Fundamental (discretionary) portfolio managers typically build their portfolios from the bottom up. That is, they identify stocks they expect to beat the market and combine them to create a portfolio. However, fundamental managers can leverage quantitative tools to help identify and lessen potential issues in their portfolio, while still maintaining their investment views and goals. In this paper, we’ll use a “real world” portfolio to illustrate how quantitative tools can improve a portfolio’s realized returns.
This paper begins with the Ouroboros, which is a metaphor for the financial alchemy driving the modern Bear Market in Fear. Volatility across asset classes is at multi-generational lows. A dangerous feedback loop now exists between ultra-low interest rates, debt expansion, asset volatility, and financial engineering that allocates risk based on that volatility. In this self-reflexive loop, volatility can reinforce itself both lower and higher. In a market where stocks and bonds are both overvalued, financial alchemy is the only way to feed our global hunger for yield, until it kills the very system it is nourishing.
This paper explores opportunities for enhancing returns using tactical asset allocation and market timing, as well as the challenges posed by market timing, including higher costs and the risk of missing the best-performing days of the market. It examines whether investors can succeed using tactical asset allocation and market timing strategies and look to behavioral finance concepts to explain why investors continue to embrace market timing in their investment process.
Target-date funds are becoming the most critical pool of assets for meeting the retirement needs of America’s workers. But we fear that many of the current funds are managed as relics of the past and don’t incorporate today’s best practices and solutions. To better equip America’s workers for the financial needs of retirement, we have researched and developed an improved glide path design—incorporating a broader set of asset classes with a multi-manager architecture that can potentially reduce risk and build more retirement income.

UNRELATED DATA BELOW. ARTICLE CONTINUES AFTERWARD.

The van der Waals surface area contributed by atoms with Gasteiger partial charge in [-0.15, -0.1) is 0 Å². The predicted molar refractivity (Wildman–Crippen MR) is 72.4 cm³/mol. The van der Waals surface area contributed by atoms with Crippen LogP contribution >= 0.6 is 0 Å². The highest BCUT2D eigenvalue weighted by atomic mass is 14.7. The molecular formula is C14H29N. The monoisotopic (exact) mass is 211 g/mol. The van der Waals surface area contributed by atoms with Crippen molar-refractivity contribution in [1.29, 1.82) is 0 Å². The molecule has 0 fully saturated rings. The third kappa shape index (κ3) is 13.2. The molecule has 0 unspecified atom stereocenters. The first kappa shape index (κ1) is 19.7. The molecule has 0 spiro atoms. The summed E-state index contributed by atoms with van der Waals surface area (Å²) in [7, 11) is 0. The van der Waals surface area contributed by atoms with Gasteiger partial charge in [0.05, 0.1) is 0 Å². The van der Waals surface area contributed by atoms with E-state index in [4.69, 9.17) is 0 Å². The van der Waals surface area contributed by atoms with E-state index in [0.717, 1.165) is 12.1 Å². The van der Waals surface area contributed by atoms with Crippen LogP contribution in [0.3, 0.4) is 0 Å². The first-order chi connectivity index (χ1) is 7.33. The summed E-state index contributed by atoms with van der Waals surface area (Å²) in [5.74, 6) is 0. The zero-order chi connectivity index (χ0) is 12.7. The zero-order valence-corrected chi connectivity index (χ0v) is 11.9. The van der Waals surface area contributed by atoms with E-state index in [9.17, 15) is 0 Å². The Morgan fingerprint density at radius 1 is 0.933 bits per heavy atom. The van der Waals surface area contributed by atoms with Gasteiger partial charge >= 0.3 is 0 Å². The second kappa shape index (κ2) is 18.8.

This paper takes a close look at the performance differences between the Endowment Model and Public Pensions across various cycles. The lucrative illiquidity premium has generated superior returns for U.S. endowments versus U.S. public pensions, mainly during the 1990s internet bubble, and until the 2008 financial crisis. Smaller investors struggle to run an endowment portfolio, proof that a one size strategy does not fit all investors. Thus, the possible alternative option could be a well-designed index fund strategy that focuses on superior risk-adjusted returns and doesn’t have the same pitfalls that the endowment model inherently has.